The Averages (29290, 3334) continued their powerful rally, nearing the upper boundaries (their all-time highs) of my watch range (29373/3337). A close above that level for two consecutive days will reset very short term uptrends. Strong money flows suggest that a reset is a good probability. And, of course, there is the indices’ underlying long term technical strength. The only bothersome thing is that the VIX remains at a much higher level than seems normal in such an explosive Market (suggesting that investors are more risk averse than is obvious in stock prices).
A new catalyst emerges to push stocks higher.
Nonetheless, the ‘improving economic growth rate’ scenario appears squarely back on the table and is being supported by declining bond prices and a stronger dollar---yesterday, the latter broke above its 200 DMA (now resistance; if it remains there through the close on Monday, it will revert to support). If this challenge is successful, then the technical position of UUP will improve.
GLD’s pin action belied the aforementioned scenario; but it could be that increasing inflation expectations are becoming a part of the outlook.
Wednesday in the charts.
This week’s dataflow continues upbeat. The January services and composite PMI’s, the January ISM nonmanufacturing index and the January ADP private payrolls reports were favorable as were mortgage applications; however, purchase applications and the December trade deficit were disappointing.
Overseas, January German, EU and UK services and composite PMI’s all beat estimates while the Japanese PMI’s were below expectations and the Chinese Caixin PMI’s were mixed.
***overnight, OPEC fails to agree on oil production cuts.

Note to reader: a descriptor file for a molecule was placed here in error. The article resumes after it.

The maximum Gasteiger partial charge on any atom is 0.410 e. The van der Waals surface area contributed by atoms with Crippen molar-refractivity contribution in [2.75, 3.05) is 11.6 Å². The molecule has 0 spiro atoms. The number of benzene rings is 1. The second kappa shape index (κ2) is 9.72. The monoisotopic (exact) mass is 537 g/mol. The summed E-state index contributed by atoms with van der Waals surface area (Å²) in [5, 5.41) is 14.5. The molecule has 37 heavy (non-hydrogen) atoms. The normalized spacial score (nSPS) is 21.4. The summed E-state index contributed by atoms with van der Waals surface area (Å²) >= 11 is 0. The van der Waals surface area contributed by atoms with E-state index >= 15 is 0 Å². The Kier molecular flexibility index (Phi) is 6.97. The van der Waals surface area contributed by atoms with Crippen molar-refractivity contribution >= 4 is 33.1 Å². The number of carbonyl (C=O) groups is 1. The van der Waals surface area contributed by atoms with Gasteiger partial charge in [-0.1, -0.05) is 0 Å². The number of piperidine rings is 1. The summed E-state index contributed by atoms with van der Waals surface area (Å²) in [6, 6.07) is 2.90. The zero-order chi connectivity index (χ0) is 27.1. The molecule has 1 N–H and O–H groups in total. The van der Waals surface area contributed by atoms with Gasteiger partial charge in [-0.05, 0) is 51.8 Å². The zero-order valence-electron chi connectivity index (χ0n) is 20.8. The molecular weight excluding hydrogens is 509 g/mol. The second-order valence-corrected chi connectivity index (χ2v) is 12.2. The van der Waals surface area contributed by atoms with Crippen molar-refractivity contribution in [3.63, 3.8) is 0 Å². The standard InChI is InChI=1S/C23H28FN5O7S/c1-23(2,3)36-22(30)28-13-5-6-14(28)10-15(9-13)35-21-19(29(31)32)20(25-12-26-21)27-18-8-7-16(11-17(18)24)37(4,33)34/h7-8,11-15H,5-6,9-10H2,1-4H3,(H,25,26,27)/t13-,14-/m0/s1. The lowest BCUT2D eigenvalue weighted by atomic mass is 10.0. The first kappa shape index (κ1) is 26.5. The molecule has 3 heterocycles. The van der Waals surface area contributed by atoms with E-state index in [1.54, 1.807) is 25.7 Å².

Bottom line. all in all, a solid day for the global economy. However, I remind you that the impact of the coronavirus has yet to show up in the numbers. Not that the economic outlook will change when it does. But the point is that we don’t know yet. So perhaps some circumspection might be in order.
More important, it is not clear from the recent trend in stats that a pickup in global growth was occurring anyway. Certainly, I opined that the completion of the two trade deals would almost surely add to global growth prospects. But I also think that the growing massive government deficit/debt and an irresponsible monetary policy act as drags on growth. My conclusion being that improved trade would contribute to growth potential but perhaps only enough to offset the damage being done by fiscal/monetary policies.
For the moment, I am sticking with that outlook and am not considering altering my forecast if and until there is a bit more clarity.
Goldman cuts global GDP growth prospects.
***overnight, China cuts tariffs on some US goods.
What we can learn from the 1980 Japanese stock market bubble.
News on Stocks in Our Portfolios
Becton, Dickinson (NYSE:BDX): Q1 Non-GAAP EPS of $2.65 beats by $0.01; GAAP EPS of $0.87 misses by $1.67.
This Week’s Data
The January services PMI was 53.4 versus projections of 53.2; the composite PMI was 53.3 versus 53.1.
The January ISM nonmanufacturing index was 55.5 versus estimates of 55.0
December German factory orders fell 2.1% versus expectations of +0.6%; the January construction PMI was 54.9 versus 52.9.
An alternative view of the Trump economy.
Choosing between wages and benefits (must read).
What I am reading today
War for fun and profit (today’s must read):
The Pentagon’s $35 trillion black hole.
Three outdated retirement rules that you should ignore.
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